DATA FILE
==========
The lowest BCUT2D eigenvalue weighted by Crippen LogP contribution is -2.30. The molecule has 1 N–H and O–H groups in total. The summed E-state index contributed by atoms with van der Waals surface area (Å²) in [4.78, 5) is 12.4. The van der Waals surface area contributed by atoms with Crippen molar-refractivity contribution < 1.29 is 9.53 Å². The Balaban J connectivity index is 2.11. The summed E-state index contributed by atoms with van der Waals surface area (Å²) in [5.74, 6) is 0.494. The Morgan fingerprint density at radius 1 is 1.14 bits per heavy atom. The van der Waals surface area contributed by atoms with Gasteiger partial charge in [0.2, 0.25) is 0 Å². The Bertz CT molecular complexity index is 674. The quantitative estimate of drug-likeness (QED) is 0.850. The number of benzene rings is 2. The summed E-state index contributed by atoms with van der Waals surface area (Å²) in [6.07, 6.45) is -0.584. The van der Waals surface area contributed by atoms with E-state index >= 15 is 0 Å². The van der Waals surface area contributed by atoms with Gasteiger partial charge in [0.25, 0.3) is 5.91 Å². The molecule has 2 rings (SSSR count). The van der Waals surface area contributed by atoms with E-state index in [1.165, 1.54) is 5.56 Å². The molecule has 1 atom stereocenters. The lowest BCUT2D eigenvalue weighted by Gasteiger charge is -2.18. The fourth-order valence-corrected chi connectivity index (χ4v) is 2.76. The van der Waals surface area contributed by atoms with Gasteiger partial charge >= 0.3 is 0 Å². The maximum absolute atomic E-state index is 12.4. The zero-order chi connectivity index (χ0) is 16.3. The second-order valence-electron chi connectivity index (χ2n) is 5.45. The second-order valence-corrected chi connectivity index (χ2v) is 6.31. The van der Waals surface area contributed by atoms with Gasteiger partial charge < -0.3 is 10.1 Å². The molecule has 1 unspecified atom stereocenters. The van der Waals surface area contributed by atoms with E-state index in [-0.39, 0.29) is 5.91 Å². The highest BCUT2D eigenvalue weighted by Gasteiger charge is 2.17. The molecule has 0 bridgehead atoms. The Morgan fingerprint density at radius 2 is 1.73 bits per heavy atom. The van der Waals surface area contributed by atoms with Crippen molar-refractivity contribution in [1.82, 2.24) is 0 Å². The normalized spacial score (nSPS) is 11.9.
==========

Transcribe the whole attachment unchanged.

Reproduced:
The lowest BCUT2D eigenvalue weighted by Crippen LogP contribution is -2.30. The molecule has 1 N–H and O–H groups in total. The summed E-state index contributed by atoms with van der Waals surface area (Å²) in [4.78, 5) is 12.4. The van der Waals surface area contributed by atoms with Crippen molar-refractivity contribution < 1.29 is 9.53 Å². The Balaban J connectivity index is 2.11. The summed E-state index contributed by atoms with van der Waals surface area (Å²) in [5.74, 6) is 0.494. The Morgan fingerprint density at radius 1 is 1.14 bits per heavy atom. The van der Waals surface area contributed by atoms with Gasteiger partial charge in [0.2, 0.25) is 0 Å². The Bertz CT molecular complexity index is 674. The quantitative estimate of drug-likeness (QED) is 0.850. The number of benzene rings is 2. The summed E-state index contributed by atoms with van der Waals surface area (Å²) in [6.07, 6.45) is -0.584. The van der Waals surface area contributed by atoms with E-state index >= 15 is 0 Å². The van der Waals surface area contributed by atoms with Gasteiger partial charge in [0.25, 0.3) is 5.91 Å². The molecule has 2 rings (SSSR count). The van der Waals surface area contributed by atoms with E-state index in [1.165, 1.54) is 5.56 Å². The molecule has 1 atom stereocenters. The lowest BCUT2D eigenvalue weighted by Gasteiger charge is -2.18. The fourth-order valence-corrected chi connectivity index (χ4v) is 2.76. The van der Waals surface area contributed by atoms with Gasteiger partial charge >= 0.3 is 0 Å². The maximum absolute atomic E-state index is 12.4. The zero-order chi connectivity index (χ0) is 16.3. The second-order valence-electron chi connectivity index (χ2n) is 5.45. The second-order valence-corrected chi connectivity index (χ2v) is 6.31. The van der Waals surface area contributed by atoms with Gasteiger partial charge < -0.3 is 10.1 Å². The molecule has 1 unspecified atom stereocenters. The van der Waals surface area contributed by atoms with E-state index in [-0.39, 0.29) is 5.91 Å². The highest BCUT2D eigenvalue weighted by Gasteiger charge is 2.17. The molecule has 0 bridgehead atoms. The Morgan fingerprint density at radius 2 is 1.73 bits per heavy atom. The van der Waals surface area contributed by atoms with Crippen molar-refractivity contribution in [1.82, 2.24) is 0 Å². The normalized spacial score (nSPS) is 11.9.